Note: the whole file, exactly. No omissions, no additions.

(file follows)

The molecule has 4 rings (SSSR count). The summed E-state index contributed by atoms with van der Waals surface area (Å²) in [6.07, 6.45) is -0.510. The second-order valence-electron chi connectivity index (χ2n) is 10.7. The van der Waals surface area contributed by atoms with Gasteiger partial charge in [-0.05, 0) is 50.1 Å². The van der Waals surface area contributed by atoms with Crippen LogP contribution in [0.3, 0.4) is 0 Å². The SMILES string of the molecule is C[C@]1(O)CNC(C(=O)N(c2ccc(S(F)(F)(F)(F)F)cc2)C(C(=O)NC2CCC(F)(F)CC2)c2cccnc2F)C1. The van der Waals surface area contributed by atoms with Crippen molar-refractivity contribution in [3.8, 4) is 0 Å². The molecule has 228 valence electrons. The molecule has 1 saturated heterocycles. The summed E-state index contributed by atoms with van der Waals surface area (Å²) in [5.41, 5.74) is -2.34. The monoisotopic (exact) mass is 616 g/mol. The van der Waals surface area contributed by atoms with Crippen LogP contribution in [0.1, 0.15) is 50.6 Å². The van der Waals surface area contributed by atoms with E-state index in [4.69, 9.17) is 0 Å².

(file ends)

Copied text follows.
The molecule has 4 rings (SSSR count). The summed E-state index contributed by atoms with van der Waals surface area (Å²) in [6.07, 6.45) is -0.510. The second-order valence-electron chi connectivity index (χ2n) is 10.7. The van der Waals surface area contributed by atoms with Gasteiger partial charge in [-0.05, 0) is 50.1 Å². The van der Waals surface area contributed by atoms with Crippen LogP contribution in [0.3, 0.4) is 0 Å². The SMILES string of the molecule is C[C@]1(O)CNC(C(=O)N(c2ccc(S(F)(F)(F)(F)F)cc2)C(C(=O)NC2CCC(F)(F)CC2)c2cccnc2F)C1. The van der Waals surface area contributed by atoms with Crippen molar-refractivity contribution in [3.8, 4) is 0 Å². The molecule has 228 valence electrons. The molecule has 1 saturated heterocycles. The summed E-state index contributed by atoms with van der Waals surface area (Å²) in [5.41, 5.74) is -2.34. The monoisotopic (exact) mass is 616 g/mol. The van der Waals surface area contributed by atoms with Crippen LogP contribution in [0.1, 0.15) is 50.6 Å². The van der Waals surface area contributed by atoms with E-state index in [4.69, 9.17) is 0 Å².